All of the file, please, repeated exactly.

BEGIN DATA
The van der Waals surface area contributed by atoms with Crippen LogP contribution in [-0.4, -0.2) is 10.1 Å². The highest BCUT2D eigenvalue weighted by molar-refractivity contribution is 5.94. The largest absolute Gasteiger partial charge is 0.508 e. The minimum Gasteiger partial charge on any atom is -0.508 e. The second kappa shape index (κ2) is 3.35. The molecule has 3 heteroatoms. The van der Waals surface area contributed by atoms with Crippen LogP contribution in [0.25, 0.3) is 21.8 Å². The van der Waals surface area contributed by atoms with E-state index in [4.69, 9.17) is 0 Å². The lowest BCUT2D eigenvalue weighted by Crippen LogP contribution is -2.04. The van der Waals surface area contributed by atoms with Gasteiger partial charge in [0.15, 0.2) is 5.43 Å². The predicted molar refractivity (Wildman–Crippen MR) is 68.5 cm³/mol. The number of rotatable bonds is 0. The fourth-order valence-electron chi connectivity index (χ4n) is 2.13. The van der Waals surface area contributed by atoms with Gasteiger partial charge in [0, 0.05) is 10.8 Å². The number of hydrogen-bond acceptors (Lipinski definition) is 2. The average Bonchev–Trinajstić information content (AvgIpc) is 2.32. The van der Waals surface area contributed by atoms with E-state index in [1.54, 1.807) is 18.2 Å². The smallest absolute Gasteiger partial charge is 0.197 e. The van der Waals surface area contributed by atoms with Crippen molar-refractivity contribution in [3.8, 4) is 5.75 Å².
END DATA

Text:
The van der Waals surface area contributed by atoms with Crippen LogP contribution in [-0.4, -0.2) is 10.1 Å². The highest BCUT2D eigenvalue weighted by molar-refractivity contribution is 5.94. The largest absolute Gasteiger partial charge is 0.508 e. The minimum Gasteiger partial charge on any atom is -0.508 e. The second kappa shape index (κ2) is 3.35. The molecule has 3 heteroatoms. The van der Waals surface area contributed by atoms with Crippen LogP contribution in [0.25, 0.3) is 21.8 Å². The van der Waals surface area contributed by atoms with E-state index in [4.69, 9.17) is 0 Å². The lowest BCUT2D eigenvalue weighted by Crippen LogP contribution is -2.04. The van der Waals surface area contributed by atoms with Gasteiger partial charge in [0.15, 0.2) is 5.43 Å². The predicted molar refractivity (Wildman–Crippen MR) is 68.5 cm³/mol. The number of rotatable bonds is 0. The fourth-order valence-electron chi connectivity index (χ4n) is 2.13. The van der Waals surface area contributed by atoms with Gasteiger partial charge in [0, 0.05) is 10.8 Å². The number of hydrogen-bond acceptors (Lipinski definition) is 2. The average Bonchev–Trinajstić information content (AvgIpc) is 2.32. The van der Waals surface area contributed by atoms with E-state index in [1.54, 1.807) is 18.2 Å². The smallest absolute Gasteiger partial charge is 0.197 e. The van der Waals surface area contributed by atoms with Crippen molar-refractivity contribution in [3.8, 4) is 5.75 Å².